On Wednesday, the German airline Lufthansa announced that Apple AirTags and other Bluetooth monitoring devices will once again be permitted in checked luggage. The company’s previous policy had prohibited the use of such devices.
The airline said that the German Aviation Authorities (Luftfahrt-Bundesamt) have verified today that they agree with their risk assessment that tracking devices in checked bags that have extremely low battery and transmission power do not represent a safety issue. Therefore, passengers flying with Lufthansa are permitted to bring these electronic gadgets on board.
After informing customers that they would be required to disable the trackers in their bags that would be kept in cargo holds according to international norms for personal electronic devices, the airline had stirred up a storm of uncertainty and anger, which further added fuel to the fire.
On Tuesday, Apple had said that this interpretation was incorrect, and that the company’s trackers do in fact comply with all aircraft safety rules.
The Federal Aviation Administration and the Transportation Security Administration, both of which are located in the United States, have both verified this information. The European Union Aviation Safety Agency stated that their regulation “does not in itself ban or allow” the trackers, but that operators have the right to determine which devices are safe to use while flying. This was stated in response to a question about whether or not the regulation allowed or banned the trackers.
It would seem that Lufthansa contacted German aviation authorities in order to get guidance. The airline’s spokesperson, Martin Leutke, said on Wednesday that he did not have any more comment about the message that was first issued on Twitter by the business.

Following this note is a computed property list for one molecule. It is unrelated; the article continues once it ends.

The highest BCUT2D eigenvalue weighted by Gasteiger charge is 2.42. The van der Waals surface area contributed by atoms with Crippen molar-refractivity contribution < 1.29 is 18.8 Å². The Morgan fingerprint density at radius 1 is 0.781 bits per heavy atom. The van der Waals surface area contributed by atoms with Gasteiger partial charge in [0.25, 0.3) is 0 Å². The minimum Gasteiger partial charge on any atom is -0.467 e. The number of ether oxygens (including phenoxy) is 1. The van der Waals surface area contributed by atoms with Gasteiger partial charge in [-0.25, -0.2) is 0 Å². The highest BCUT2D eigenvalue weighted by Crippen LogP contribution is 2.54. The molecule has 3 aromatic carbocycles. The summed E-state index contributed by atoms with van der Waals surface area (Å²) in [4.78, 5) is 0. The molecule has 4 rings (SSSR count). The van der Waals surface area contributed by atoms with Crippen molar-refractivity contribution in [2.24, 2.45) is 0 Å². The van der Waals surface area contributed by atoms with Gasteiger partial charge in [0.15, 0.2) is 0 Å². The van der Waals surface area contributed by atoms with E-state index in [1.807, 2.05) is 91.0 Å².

It was reported in the German news media that Lufthansa had banned the use of the devices, and there was speculation that the airline had been embarrassed by reports of passengers using the devices to find baggage that it had lost. As a result, the policy came under fire, and Lufthansa was forced to defend it.
On Sunday, Lufthansa confirmed on Twitter that it believed the trackers in checked baggage on its flights needed to be deactivated. The airline cited the guidelines for dangerous goods established by the International Civil Aviation Organization as well as the “transmission function” of the trackers as the reasons for its belief. When the trackers are turned off, they lose their usefulness.
The trackers, which make use of Bluetooth technology and do not interfere with the communications equipment found on flights, have been given the green light by the regulatory bodies in the United States to be carried on or stored in checked luggage. Tile is one of the firms that sells comparable trackers, and it is rather popular among those who use Android phones. Other companies also offer similar trackers.
Apple has said that its AirTags are “compatible with international airline travel safety rules for carry-on and checked luggage” in a statement that the company has released.
These gadgets make use of Bluetooth Low Energy, which is the same technology that is often used in wireless headphones, which are allowed on aeroplanes. They are followed by sending a signal to adjacent Apple devices that contains their most recent position so that those devices may record it.
According to Apple, the International Civil Aviation Organization does not have any particular guidelines for devices used for monitoring cargo, and its definition of personal consumer electronic devices focuses on bigger devices like as phones, cameras, and laptops. These are often equipped with more substantial lithium batteries.
The aviation association said on Tuesday that it “does not exercise an oversight function” over the airlines and that it is not a regulator. Instead, its rules on what passengers may and may not do, as well as comparable guidance from the international trade association, filter down to the regulators and airlines, who are the ones that decide policy.
Apple has said that the batteries used in AirTags are CR2032 coin cell batteries, which are often seen in key fobs and watches. Apple claims that the Federal Aviation Administration, the European Union Aviation Safety Agency, and the International Air Transport Association, which is a trade organisation for airlines, have all given their OK for the use of those batteries in all bags.
An advice issued by the Federal Aviation Administration in 2017 enables low-powered wireless communication technologies such as Bluetooth to be used aboard aircraft in the United States. According to a statement released by the Transportation Security Administration on Monday, the company’s position that “tracking devices are permissible in both carry-on and checked luggage” was validated.